purchased high-priced items from the store when receipts aren’t
presented. Another reviews video to determine how much change a
customer was given when claims are made that a cash register operator
gave an incorrect amount.”

But technology is limited, as there are areas such as washrooms and
change rooms where surveillance video can’t be placed, says Davies.
“Senior management tend to look at LP as a cost centre instead of a
profit centre. But if you reduce the number of capable guardians over
stores, it increases the opportunities for people to get away with
things. Often the fact that security people are visible is a deterrent
in itself.”

Managing more security with less
Martin says demand for AFI’s high-risk termination services is
exploding now in Canada. “That’s not due to an increase in incidents,
but there’s a lot of concern when large numbers of people are laid off
simultaneously and plants close, particularly in manufacturing.”

But he says there’s less concern in the retail sector, as many
employees tend to be young and transient. “If they’re laid off, chances
are they’re living at home, so it’s not as devastating. And there’s a
lot of churn in the industry already.”


Nevertheless, handling layoffs with honesty and dignity is critical –
not just to avoid creating embittered ex-employees, but also because
badly-managed layoffs can have an equally negative effect on surviving
employees. “It can cause a decrease in morale and customer service, and
an increase in internal thefts. It can also contribute to customer
theft, as employees observing a crime in progress may think, ‘The
company doesn’t care, so why should I?’” says Dimoff.

Most LP professionals recognize the insider threat is more significant
than thefts by customers. “What’s more troubling for me is when we
start to see some of the issues in the downturn reflected in our staff,
and we’re certainly seeing an increase in internal theft,” says Cowper.

He says the NSLC is getting better at identifying internal crime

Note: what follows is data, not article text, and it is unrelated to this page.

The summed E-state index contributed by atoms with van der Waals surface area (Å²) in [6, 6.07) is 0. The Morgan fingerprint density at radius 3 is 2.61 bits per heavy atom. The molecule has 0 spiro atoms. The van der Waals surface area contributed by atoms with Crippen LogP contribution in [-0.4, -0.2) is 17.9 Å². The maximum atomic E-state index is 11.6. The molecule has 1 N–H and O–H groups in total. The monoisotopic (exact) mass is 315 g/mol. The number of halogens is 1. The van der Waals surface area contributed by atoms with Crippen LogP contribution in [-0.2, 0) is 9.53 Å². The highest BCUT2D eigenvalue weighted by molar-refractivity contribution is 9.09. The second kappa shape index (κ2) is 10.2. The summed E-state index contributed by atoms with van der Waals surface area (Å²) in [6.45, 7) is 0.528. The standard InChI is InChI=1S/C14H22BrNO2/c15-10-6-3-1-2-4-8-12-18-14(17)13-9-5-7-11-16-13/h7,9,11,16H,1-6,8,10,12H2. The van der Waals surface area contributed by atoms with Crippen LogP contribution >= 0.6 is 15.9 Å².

through the use of technology. “We’re starting to put more controls in
place, as I’d rather prevent incidents.” The company recently
implemented new ERP and POS systems with their associated exception
reporting tools. “We’re re-examining those tools and coupling them with
video surveillance to see if we can leverage those two pieces. We’re
fine-tuning them to help us mitigate the internal problem.”

Smaller retailers who can’t afford technology can tackle internal theft
in a different way. “Start to mix up the habits of management – don’t
be on a set routine,” says Dimoff. “Employees who steal study store
management’s habits and look for gaps, so avoid repeated patterns. For
example, if you can’t afford more managers, change the hours of the
ones you have so they’re around at different times.”

Be they large or small, retailers should beef up inventory tracking
processes to avoid wasting scarce security resources, says Martin.
“What many retailers don’t understand is that the biggest problem we
have in investigations is proving an item existed in the first place.”

If poor processes are in place, determining the source of thefts can be
a major headache. Were items stolen at the store, the distribution
warehouse, or off the truck? “Are you going to line up all your
employees and polygraph them, only to find out someone didn’t audit
products off the truck like they were supposed to?”

During hard times, the best thing retailers can do is to harden their targets, says Martin.

“It doesn’t matter how you do it. What you want to do is make your
target harder than the next retailer’s, because the best you can do is
move criminal elements to another place. Make sure all your security
processes are highly visible – these elements will see you have systems
in place and will move on to easier targets.”